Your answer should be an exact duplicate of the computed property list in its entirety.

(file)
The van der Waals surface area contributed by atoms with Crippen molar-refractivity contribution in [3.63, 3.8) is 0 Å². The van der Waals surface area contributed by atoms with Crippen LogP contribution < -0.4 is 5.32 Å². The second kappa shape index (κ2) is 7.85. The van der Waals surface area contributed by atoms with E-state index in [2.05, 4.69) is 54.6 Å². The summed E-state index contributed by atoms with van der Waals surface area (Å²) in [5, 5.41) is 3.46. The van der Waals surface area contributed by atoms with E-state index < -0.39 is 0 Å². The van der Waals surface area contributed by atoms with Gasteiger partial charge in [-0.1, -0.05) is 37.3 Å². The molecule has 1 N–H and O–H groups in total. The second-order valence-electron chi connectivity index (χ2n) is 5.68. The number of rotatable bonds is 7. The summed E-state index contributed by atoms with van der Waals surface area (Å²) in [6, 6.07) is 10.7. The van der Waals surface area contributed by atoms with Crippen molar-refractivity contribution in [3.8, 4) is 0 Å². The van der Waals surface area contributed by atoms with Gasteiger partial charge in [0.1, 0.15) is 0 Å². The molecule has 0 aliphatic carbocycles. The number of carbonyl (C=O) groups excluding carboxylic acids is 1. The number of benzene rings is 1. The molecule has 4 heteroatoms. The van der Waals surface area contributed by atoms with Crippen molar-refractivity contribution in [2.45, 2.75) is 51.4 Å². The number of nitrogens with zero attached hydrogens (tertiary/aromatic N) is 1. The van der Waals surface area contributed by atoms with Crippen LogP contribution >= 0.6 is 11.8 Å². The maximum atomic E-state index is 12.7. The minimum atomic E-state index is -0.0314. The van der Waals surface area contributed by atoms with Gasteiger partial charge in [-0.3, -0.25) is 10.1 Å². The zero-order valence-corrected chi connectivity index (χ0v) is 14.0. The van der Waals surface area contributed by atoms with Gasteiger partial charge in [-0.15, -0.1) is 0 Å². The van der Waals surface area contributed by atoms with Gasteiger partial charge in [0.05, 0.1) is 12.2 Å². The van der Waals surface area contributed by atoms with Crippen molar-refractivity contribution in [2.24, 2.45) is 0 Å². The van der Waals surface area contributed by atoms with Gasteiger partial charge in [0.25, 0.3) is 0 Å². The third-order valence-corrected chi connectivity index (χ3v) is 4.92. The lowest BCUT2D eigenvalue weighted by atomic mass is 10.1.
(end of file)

The van der Waals surface area contributed by atoms with Crippen molar-refractivity contribution in [3.63, 3.8) is 0 Å². The van der Waals surface area contributed by atoms with Crippen LogP contribution < -0.4 is 5.32 Å². The second kappa shape index (κ2) is 7.85. The van der Waals surface area contributed by atoms with E-state index in [2.05, 4.69) is 54.6 Å². The summed E-state index contributed by atoms with van der Waals surface area (Å²) in [5, 5.41) is 3.46. The van der Waals surface area contributed by atoms with E-state index < -0.39 is 0 Å². The van der Waals surface area contributed by atoms with Gasteiger partial charge in [-0.1, -0.05) is 37.3 Å². The molecule has 1 N–H and O–H groups in total. The second-order valence-electron chi connectivity index (χ2n) is 5.68. The number of rotatable bonds is 7. The summed E-state index contributed by atoms with van der Waals surface area (Å²) in [6, 6.07) is 10.7. The van der Waals surface area contributed by atoms with Crippen molar-refractivity contribution in [3.8, 4) is 0 Å². The van der Waals surface area contributed by atoms with Gasteiger partial charge in [0.1, 0.15) is 0 Å². The molecule has 0 aliphatic carbocycles. The number of carbonyl (C=O) groups excluding carboxylic acids is 1. The number of benzene rings is 1. The molecule has 4 heteroatoms. The van der Waals surface area contributed by atoms with Crippen molar-refractivity contribution in [2.45, 2.75) is 51.4 Å². The number of nitrogens with zero attached hydrogens (tertiary/aromatic N) is 1. The van der Waals surface area contributed by atoms with Crippen LogP contribution >= 0.6 is 11.8 Å². The maximum atomic E-state index is 12.7. The minimum atomic E-state index is -0.0314. The van der Waals surface area contributed by atoms with Gasteiger partial charge in [-0.3, -0.25) is 10.1 Å². The zero-order valence-corrected chi connectivity index (χ0v) is 14.0. The van der Waals surface area contributed by atoms with Gasteiger partial charge in [-0.15, -0.1) is 0 Å². The van der Waals surface area contributed by atoms with Gasteiger partial charge in [0.05, 0.1) is 12.2 Å². The van der Waals surface area contributed by atoms with Crippen molar-refractivity contribution in [2.24, 2.45) is 0 Å². The van der Waals surface area contributed by atoms with Gasteiger partial charge in [0.25, 0.3) is 0 Å². The third-order valence-corrected chi connectivity index (χ3v) is 4.92. The lowest BCUT2D eigenvalue weighted by atomic mass is 10.1.